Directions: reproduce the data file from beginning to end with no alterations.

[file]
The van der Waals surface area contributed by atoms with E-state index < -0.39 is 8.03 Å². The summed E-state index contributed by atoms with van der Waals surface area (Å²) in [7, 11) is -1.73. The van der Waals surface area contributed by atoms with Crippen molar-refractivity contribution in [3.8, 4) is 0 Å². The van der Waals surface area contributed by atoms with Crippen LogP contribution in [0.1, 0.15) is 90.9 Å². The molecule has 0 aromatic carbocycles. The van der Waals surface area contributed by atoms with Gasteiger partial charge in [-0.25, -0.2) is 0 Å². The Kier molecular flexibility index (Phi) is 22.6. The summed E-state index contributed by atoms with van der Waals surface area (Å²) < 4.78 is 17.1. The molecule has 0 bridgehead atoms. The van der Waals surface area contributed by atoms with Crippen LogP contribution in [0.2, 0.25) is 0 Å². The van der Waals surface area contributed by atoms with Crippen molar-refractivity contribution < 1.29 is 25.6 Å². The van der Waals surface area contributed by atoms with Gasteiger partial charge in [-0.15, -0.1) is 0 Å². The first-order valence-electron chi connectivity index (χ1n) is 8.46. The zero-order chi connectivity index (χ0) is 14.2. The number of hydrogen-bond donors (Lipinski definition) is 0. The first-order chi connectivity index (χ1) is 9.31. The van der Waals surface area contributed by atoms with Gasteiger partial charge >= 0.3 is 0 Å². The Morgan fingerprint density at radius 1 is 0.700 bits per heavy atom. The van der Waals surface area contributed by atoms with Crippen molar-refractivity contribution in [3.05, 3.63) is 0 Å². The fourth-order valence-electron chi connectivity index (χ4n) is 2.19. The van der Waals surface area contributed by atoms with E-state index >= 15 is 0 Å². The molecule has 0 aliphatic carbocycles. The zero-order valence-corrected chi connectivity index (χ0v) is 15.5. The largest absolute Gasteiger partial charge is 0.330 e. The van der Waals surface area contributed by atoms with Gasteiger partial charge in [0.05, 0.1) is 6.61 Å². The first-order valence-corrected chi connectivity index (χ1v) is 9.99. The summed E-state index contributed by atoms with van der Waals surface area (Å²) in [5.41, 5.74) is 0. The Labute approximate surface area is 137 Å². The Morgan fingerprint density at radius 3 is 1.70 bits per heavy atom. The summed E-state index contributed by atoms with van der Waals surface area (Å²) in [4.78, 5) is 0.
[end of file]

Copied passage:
The van der Waals surface area contributed by atoms with E-state index < -0.39 is 8.03 Å². The summed E-state index contributed by atoms with van der Waals surface area (Å²) in [7, 11) is -1.73. The van der Waals surface area contributed by atoms with Crippen molar-refractivity contribution in [3.8, 4) is 0 Å². The van der Waals surface area contributed by atoms with Crippen LogP contribution in [0.1, 0.15) is 90.9 Å². The molecule has 0 aromatic carbocycles. The van der Waals surface area contributed by atoms with Gasteiger partial charge in [-0.25, -0.2) is 0 Å². The Kier molecular flexibility index (Phi) is 22.6. The summed E-state index contributed by atoms with van der Waals surface area (Å²) < 4.78 is 17.1. The molecule has 0 bridgehead atoms. The van der Waals surface area contributed by atoms with Crippen LogP contribution in [0.2, 0.25) is 0 Å². The van der Waals surface area contributed by atoms with Crippen molar-refractivity contribution < 1.29 is 25.6 Å². The van der Waals surface area contributed by atoms with Gasteiger partial charge in [-0.15, -0.1) is 0 Å². The first-order valence-electron chi connectivity index (χ1n) is 8.46. The zero-order chi connectivity index (χ0) is 14.2. The number of hydrogen-bond donors (Lipinski definition) is 0. The first-order chi connectivity index (χ1) is 9.31. The van der Waals surface area contributed by atoms with Gasteiger partial charge >= 0.3 is 0 Å². The Morgan fingerprint density at radius 1 is 0.700 bits per heavy atom. The van der Waals surface area contributed by atoms with Crippen molar-refractivity contribution in [3.05, 3.63) is 0 Å². The fourth-order valence-electron chi connectivity index (χ4n) is 2.19. The van der Waals surface area contributed by atoms with E-state index >= 15 is 0 Å². The molecule has 0 aliphatic carbocycles. The zero-order valence-corrected chi connectivity index (χ0v) is 15.5. The largest absolute Gasteiger partial charge is 0.330 e. The van der Waals surface area contributed by atoms with Gasteiger partial charge in [0.05, 0.1) is 6.61 Å². The first-order valence-corrected chi connectivity index (χ1v) is 9.99. The summed E-state index contributed by atoms with van der Waals surface area (Å²) in [5.41, 5.74) is 0. The Labute approximate surface area is 137 Å². The Morgan fingerprint density at radius 3 is 1.70 bits per heavy atom. The summed E-state index contributed by atoms with van der Waals surface area (Å²) in [4.78, 5) is 0.